Texas Cities, Counties Defy Greg Abbott With Mask Mandates Amid Delta Surge

Texas officials are challenging Governor Greg Abbott's executive order against the imposition of mask mandates by introducing their own requirements for wearing one in public places.

Houston Mayor Sylvester Turner issued a mask mandate on Monday for all city employees while entering and being in city premises in a bid to stop the spread of the virus.

A memo circulated to city employees, and obtained by the Houston Chronicle said: "It is so very important that we remain vigilant in doing our part to reduce the spread of COVID-19."

One day later Williamson County judges also issued requirements that people entering and working in its Justice Center wear masks.

It will also enforce social distancing inside the Georgetown center.

According to the Austin-American Statesman, the move was prompted after the county and Cities Health District raised the COVID-19 phase to red, the most severe level, on July 19.

The mandates fly in the face of Texas Governor Greg Abbott's recent executive order on July 29 that banned mask mandates made by any entities within the state.

It said, in order to "preserve livelihoods while protecting lives" it would not mandate mask coverings or vaccine uptake across the state, although the Governor did say when transmission rate is high "individuals are encouraged" to follow guidance on face coverings and vaccines.

Gov. Abbott last week also threatened to issue fines against local officials who introduced mandates for masks and vaccine requirements.

On Thursday, Abbott said: "Texans have mastered the safe practices that help to prevent and avoid the spread of COVID-19. They have the individual right and responsibility to decide for themselves and their children whether they will wear masks, open their businesses and engage in leisure activities."

This is also despite growing fears among some scientists that a new mutated version more deadly than Delta and Lambda could be coming.

The recent surge of COVID-19 cases in Texas has hit counties hard in recent days with hospital admissions spiking earlier this week.

Data published by the Texas Department of State Health Services showed that there were 11,774 new confirmed cases in the Lone Star state as of August 3.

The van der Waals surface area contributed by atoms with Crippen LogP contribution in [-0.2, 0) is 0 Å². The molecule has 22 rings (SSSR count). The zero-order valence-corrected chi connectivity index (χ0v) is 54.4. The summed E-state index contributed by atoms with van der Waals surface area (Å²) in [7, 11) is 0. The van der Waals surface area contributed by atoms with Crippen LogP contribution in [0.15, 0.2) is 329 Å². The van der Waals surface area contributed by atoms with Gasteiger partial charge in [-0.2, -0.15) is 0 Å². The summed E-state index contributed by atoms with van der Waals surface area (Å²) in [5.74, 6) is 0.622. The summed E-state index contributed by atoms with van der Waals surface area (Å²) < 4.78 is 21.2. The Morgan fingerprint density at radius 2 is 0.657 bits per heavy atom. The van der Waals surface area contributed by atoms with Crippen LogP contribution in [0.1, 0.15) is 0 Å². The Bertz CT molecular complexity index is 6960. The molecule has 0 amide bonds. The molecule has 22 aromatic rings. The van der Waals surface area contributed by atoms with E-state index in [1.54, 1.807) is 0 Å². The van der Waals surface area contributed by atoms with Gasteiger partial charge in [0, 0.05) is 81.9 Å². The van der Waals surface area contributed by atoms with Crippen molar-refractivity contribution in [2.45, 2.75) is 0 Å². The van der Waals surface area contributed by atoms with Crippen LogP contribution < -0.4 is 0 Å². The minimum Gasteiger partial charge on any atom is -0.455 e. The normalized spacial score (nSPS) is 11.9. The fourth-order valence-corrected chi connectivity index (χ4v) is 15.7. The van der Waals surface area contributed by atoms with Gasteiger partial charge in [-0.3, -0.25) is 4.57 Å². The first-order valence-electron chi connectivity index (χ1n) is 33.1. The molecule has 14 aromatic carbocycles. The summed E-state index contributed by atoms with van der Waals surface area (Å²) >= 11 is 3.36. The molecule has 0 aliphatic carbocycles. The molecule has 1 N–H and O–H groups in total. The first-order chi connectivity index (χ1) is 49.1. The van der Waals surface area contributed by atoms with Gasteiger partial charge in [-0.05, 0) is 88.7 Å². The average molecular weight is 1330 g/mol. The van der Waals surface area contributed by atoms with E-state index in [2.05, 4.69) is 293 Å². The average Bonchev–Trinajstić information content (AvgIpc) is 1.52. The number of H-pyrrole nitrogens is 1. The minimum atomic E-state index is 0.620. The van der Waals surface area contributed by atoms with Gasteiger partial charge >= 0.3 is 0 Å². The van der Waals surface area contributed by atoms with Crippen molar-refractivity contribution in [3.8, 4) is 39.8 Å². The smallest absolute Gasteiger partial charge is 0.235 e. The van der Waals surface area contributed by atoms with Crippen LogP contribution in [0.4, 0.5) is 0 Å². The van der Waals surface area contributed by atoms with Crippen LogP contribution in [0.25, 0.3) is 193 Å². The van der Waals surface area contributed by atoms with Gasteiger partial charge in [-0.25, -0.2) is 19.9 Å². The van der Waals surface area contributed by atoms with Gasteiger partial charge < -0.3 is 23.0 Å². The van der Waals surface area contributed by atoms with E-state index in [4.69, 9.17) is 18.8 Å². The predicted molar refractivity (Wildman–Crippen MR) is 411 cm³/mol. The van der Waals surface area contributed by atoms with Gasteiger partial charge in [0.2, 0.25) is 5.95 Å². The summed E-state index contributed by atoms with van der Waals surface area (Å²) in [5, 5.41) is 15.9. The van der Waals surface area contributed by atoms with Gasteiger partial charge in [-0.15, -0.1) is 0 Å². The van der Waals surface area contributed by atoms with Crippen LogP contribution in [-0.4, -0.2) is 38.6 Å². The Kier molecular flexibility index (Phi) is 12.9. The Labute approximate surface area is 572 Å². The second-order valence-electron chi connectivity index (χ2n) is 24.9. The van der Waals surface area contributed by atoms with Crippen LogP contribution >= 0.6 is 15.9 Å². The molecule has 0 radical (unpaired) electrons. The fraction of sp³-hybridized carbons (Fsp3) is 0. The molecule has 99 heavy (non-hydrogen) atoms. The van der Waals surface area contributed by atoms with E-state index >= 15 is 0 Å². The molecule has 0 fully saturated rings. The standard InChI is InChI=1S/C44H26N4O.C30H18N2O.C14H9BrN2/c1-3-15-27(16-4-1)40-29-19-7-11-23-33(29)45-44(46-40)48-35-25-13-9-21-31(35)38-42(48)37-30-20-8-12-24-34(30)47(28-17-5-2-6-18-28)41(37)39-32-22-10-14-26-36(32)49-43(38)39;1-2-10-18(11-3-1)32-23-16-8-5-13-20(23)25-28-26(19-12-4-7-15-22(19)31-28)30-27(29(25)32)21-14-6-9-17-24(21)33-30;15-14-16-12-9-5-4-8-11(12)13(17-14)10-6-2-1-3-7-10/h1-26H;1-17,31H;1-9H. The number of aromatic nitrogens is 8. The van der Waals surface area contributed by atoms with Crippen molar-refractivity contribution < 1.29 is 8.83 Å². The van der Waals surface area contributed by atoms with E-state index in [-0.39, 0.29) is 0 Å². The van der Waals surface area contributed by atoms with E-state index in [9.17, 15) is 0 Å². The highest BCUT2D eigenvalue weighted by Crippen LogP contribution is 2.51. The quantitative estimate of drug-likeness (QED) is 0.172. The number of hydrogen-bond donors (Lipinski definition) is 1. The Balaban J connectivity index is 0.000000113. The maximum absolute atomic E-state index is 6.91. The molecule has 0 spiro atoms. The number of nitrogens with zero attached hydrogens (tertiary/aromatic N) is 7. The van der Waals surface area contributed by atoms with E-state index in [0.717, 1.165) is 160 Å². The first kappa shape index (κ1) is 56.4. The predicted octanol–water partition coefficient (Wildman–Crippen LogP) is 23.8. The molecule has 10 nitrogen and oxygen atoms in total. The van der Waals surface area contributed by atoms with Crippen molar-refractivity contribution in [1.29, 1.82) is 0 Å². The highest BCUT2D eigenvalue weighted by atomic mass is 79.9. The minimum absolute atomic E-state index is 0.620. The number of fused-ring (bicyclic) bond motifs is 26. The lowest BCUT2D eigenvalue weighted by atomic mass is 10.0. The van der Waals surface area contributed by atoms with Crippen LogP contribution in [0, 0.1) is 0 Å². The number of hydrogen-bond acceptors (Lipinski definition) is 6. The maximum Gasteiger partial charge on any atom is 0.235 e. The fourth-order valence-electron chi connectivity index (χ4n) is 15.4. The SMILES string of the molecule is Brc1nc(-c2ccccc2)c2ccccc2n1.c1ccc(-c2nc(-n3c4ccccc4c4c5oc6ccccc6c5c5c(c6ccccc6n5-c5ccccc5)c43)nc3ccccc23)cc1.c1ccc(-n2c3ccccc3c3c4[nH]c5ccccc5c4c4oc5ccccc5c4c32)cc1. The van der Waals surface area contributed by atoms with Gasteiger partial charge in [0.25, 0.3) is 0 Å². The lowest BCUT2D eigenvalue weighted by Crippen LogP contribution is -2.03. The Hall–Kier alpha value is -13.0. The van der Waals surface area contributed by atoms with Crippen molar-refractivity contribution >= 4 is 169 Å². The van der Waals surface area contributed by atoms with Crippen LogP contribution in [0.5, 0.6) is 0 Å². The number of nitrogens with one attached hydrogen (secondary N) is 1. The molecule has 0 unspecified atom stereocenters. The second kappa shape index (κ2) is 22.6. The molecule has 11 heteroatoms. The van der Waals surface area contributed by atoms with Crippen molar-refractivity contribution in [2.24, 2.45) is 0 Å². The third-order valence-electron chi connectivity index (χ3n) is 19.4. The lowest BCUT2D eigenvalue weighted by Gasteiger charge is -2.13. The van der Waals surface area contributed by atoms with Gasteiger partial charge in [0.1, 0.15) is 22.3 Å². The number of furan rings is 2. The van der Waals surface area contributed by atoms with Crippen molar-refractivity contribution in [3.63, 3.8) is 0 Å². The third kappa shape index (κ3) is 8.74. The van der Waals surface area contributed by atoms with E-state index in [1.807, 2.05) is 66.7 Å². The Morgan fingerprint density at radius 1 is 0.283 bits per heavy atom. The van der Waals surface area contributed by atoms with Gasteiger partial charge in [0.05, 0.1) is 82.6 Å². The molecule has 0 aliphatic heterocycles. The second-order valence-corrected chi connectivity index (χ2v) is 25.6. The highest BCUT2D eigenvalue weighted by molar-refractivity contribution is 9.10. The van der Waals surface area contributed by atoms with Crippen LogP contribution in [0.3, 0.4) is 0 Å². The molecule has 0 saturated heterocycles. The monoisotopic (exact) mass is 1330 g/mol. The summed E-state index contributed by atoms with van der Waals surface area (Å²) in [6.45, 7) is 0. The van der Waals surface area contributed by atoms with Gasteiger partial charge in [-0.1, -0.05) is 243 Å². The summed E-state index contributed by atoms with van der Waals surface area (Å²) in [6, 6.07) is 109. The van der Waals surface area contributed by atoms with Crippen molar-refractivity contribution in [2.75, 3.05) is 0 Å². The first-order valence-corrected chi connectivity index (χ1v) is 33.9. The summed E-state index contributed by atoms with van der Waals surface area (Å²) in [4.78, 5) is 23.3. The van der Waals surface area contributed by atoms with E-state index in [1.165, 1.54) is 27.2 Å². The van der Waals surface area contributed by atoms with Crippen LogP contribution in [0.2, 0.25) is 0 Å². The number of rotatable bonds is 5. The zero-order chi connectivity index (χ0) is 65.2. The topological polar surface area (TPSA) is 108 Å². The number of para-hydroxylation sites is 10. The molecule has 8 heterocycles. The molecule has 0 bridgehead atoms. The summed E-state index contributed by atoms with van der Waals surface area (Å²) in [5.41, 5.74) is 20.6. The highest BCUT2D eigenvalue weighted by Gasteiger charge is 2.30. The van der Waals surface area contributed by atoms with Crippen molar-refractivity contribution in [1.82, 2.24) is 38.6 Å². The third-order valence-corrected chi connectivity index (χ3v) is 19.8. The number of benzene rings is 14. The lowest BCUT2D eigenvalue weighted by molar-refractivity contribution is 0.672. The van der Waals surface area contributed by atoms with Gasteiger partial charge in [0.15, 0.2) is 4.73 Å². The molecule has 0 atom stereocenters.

It also stated the number of active cases leaped by 8,000 to 112,012 on Tuesday. The spike in cases could also be seen in Central Texas where active cases stand at 3,854 having increased by 600.

The surge in Central Texas led to a sharp increase in patients being taken to hospitals in the region, with about a fifth of beds being occupied in one day.

Newsweek contacted Gov. Abbott, Williamson County, and the office of Mayor Turner for comment.

Newsweek received this reply from Houston Mayor's office:

"The Governor's order exceeds his limited authority under the Texas Disaster Act in a variety of ways. In particular, the Governor has no authority to suspend the disaster authority of local governments that the Legislature has expressly given them.

"The City also interprets the Governor's order to limit the City's ability to regulate the general public during a declared disaster, not to encompass or limit the City's rights as an employer to establish reasonable and necessary workplace safety rules for its employees.

"The mask requirement is consistent with CDC guidance, provides a safe workplace for City employees, including first responders, and will, therefore, minimize the spread of COVID-19 in the workplace and other adverse effects the City and its employees have experienced during this pandemic."

Greg Abbott Speaks at a Press Conference
Texas Governor Greg Abbott speaks during a press conference where he signed Senate Bills 2 and 3 at the Capitol on June 8, 2021 in Austin, Texas. Abbott issued executive orders against mandates being introduced in the state. Montinique Monroe/Getty Images